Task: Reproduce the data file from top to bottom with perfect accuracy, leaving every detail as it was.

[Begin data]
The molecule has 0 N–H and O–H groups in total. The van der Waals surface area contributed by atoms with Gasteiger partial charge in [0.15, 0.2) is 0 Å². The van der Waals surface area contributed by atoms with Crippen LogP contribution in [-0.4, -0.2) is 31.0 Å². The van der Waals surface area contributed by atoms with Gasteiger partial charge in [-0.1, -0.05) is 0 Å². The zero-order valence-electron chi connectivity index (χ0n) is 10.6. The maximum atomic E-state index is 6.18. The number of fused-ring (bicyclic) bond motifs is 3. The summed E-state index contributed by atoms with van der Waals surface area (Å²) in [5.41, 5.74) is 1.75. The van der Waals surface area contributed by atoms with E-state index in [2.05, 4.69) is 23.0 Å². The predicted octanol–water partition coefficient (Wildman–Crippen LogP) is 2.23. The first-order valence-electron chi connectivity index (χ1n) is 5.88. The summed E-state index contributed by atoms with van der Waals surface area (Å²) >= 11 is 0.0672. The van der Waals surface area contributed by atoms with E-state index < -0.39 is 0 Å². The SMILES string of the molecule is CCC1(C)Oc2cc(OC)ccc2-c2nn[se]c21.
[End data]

The molecule has 0 N–H and O–H groups in total. The van der Waals surface area contributed by atoms with Gasteiger partial charge in [0.15, 0.2) is 0 Å². The van der Waals surface area contributed by atoms with Crippen LogP contribution in [-0.4, -0.2) is 31.0 Å². The van der Waals surface area contributed by atoms with Gasteiger partial charge in [-0.1, -0.05) is 0 Å². The zero-order valence-electron chi connectivity index (χ0n) is 10.6. The maximum atomic E-state index is 6.18. The number of fused-ring (bicyclic) bond motifs is 3. The summed E-state index contributed by atoms with van der Waals surface area (Å²) in [5.41, 5.74) is 1.75. The van der Waals surface area contributed by atoms with E-state index in [2.05, 4.69) is 23.0 Å². The predicted octanol–water partition coefficient (Wildman–Crippen LogP) is 2.23. The first-order valence-electron chi connectivity index (χ1n) is 5.88. The summed E-state index contributed by atoms with van der Waals surface area (Å²) >= 11 is 0.0672. The van der Waals surface area contributed by atoms with E-state index < -0.39 is 0 Å². The SMILES string of the molecule is CCC1(C)Oc2cc(OC)ccc2-c2nn[se]c21.